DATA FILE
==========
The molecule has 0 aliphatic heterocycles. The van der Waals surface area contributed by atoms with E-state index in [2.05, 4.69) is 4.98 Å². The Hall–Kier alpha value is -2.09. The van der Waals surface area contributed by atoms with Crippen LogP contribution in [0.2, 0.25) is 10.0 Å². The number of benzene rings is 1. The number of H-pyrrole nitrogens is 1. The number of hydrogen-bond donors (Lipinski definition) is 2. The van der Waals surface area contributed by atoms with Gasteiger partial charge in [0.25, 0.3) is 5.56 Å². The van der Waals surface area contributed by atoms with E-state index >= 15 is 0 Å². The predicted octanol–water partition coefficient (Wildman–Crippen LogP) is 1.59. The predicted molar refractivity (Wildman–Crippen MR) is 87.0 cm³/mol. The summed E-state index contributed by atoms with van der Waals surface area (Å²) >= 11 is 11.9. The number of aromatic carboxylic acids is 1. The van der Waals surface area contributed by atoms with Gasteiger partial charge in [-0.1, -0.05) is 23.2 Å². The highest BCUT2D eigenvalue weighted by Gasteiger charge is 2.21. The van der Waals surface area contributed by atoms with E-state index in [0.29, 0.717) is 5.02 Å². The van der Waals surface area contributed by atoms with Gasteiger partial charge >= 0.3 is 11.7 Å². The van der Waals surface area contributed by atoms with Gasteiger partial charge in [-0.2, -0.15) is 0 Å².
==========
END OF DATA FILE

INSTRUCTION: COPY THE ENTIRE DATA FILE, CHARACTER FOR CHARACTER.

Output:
The molecule has 0 aliphatic heterocycles. The van der Waals surface area contributed by atoms with E-state index in [2.05, 4.69) is 4.98 Å². The Hall–Kier alpha value is -2.09. The van der Waals surface area contributed by atoms with Crippen LogP contribution in [0.2, 0.25) is 10.0 Å². The number of benzene rings is 1. The number of H-pyrrole nitrogens is 1. The number of hydrogen-bond donors (Lipinski definition) is 2. The van der Waals surface area contributed by atoms with Gasteiger partial charge in [0.25, 0.3) is 5.56 Å². The van der Waals surface area contributed by atoms with E-state index >= 15 is 0 Å². The predicted octanol–water partition coefficient (Wildman–Crippen LogP) is 1.59. The predicted molar refractivity (Wildman–Crippen MR) is 87.0 cm³/mol. The summed E-state index contributed by atoms with van der Waals surface area (Å²) >= 11 is 11.9. The number of aromatic carboxylic acids is 1. The van der Waals surface area contributed by atoms with Gasteiger partial charge in [-0.1, -0.05) is 23.2 Å². The highest BCUT2D eigenvalue weighted by Gasteiger charge is 2.21. The van der Waals surface area contributed by atoms with E-state index in [0.29, 0.717) is 5.02 Å². The van der Waals surface area contributed by atoms with Gasteiger partial charge >= 0.3 is 11.7 Å². The van der Waals surface area contributed by atoms with Gasteiger partial charge in [-0.2, -0.15) is 0 Å².